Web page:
The director of the group that runs the Ayre GH Colon hotel tweeted: "365 rooms more to help win the war." The Madrid Hotel Business Association said it has placed 40 hotels with room for 9000 people at the service of the Madrid region, which has near half of Spain's 17,000 or so cases.

In London, home to almost 9 million, the government urged people to stay off public transportation as authorities considered imposing tougher travel restrictions.

The British supermarket chain Sainsbury's reserved the first hour of shopping for vulnerable customers, one of many such efforts around the world.

Jim Gibson, 72, of London, said he found most of his groceries there in a "relatively trauma-free" experience. But he fretted that he hadn't been able to get the medicine he needed for his wife and himself, and expressed concerns that Britain's government had been too slow in ramping up testing.

"You can't go on ignoring World Health Organisation guidelines – if they're wrong, who the hell is right?" he said. "Let's have no shilly-shallying."

Michel Barnier, the European Union's chief negotiator for its future relationship with Britain after Brexit, said he had been infected with the coronavirus.

"For all those affected already, and for all those currently in isolation, we will get through this together," the 69-year-old Barnier tweeted.

Thursday marked the first time since January 20 that the Chinese city of Wuhan showed no new locally transmitted cases, a rare glimmer of hope and perhaps a lesson in the strict measures needed to contain the virus.

Wuhan, which has been under a strict lockdown since January, once was the place where thousands lay sick or dying in hurriedly constructed hospitals. But Chinese authorities said all 34 new cases recorded over the previous day had come from abroad.

"Today, we have seen the dawn after so many days of hard effort," said Jiao Yahui, a senior inspector at the National Health Commission.

European stock markets were up only slightly after losses in Asia despite a massive €750 billion stimulus package announced overnight by the European Central Bank.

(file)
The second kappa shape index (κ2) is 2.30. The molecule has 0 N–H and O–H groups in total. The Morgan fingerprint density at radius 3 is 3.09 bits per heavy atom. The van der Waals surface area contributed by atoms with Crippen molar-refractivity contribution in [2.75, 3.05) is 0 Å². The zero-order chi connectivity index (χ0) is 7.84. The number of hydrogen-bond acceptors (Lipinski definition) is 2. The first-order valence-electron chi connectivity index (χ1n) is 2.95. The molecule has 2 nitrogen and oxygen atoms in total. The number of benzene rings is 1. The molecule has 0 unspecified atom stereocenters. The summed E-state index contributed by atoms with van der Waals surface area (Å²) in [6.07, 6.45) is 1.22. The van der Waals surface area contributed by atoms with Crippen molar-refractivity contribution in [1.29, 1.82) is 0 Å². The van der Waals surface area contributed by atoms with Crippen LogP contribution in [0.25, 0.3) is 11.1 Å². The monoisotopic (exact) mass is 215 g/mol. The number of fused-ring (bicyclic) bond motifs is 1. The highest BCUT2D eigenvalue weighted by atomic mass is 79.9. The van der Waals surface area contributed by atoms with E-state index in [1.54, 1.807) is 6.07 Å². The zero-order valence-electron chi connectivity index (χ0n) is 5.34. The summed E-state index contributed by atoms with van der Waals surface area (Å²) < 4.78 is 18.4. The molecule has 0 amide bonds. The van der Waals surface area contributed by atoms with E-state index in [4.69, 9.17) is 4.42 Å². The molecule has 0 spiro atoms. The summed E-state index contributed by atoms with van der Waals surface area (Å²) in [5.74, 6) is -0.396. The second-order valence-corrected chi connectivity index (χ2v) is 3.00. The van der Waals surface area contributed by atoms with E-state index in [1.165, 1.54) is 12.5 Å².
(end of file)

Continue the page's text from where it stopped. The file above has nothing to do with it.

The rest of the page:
Wall Street was calm in early trading by the standards of the past few days, when traders – weighing the increasing likelihood of a recession against the huge economic support pledged by global authorities – have caused wild swings.

With wide swaths of the US economy grinding to a halt, the number of Americans filing for unemployment benefits surged by 70,000 last week, more than economists expected.

The US Federal Reserve unveiled measures to support money-market funds and borrowing as investors worldwide rush to build up dollars and cash.

Ford, General Motors and Fiat Chrysler, along with Honda and Toyota, announced on Wednesday that they would close all of their factories in the US, Canada and Mexico. The shutdown of Detroit's Big Three alone will idle about 150,000 workers.

More borders closed, leaving tens of thousands of tourists wondering how they would get home. In the Pacific, Australia and New Zealand shut out tourists, while Fiji reported its first virus case, a worrying development in a region with poor healthcare.

Iran's Supreme Leader Ayatollah Ali Khamenei planned to pardon 10,000 more prisoners – including an unknown number of political detainees – to combat the virus. The country, where more than 1100 people have already died, previously freed 85,000 prisoners on temporary leave.

In Austria, the province of Tyrol put 279 municipalities under quarantine because of a large number of infections, barring people from leaving towns or villages except to go to work.


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Caroline Flack's Friends Honor Love Island Host After Funeral: 'Have the Piña Coladas Waiting'

Close friends of Caroline Flack have posted a number of touching tributes to the former Love Island host following her funeral on Tuesday.

“My little angel… I will love you forever,” Flack’s boyfriend Lewis Burton posted on Instagram in the hours after the service, which was a small, private affair attended by Flack’s nearest and dearest.

British singer Olly Murs added, “Today was so hard but you know what goodbyes are not forever, goodbyes are not the end. They simply mean I’ll miss you caz until we meet again xx.”

Flack’s close friend Mollie Grosberg also posted a touching video of the TV star looking beautiful, happy and relaxed on a train journey while cuddling a pug called Ruby. “Lucky us. Most loving human ever. Love you my baby girl carrie,” she wrote.

On Wednesday, Grosbgerg added to this with the heartfelt message: “You Were Loved Caroline Louise Flack.”

New Love Island host Laura Whitmore also paid her respects Wednesday on Instagram, writing, “Beautiful send off yesterday for a life that ended too soon. See you on the other side Flack, have the pina coladas waiting x.”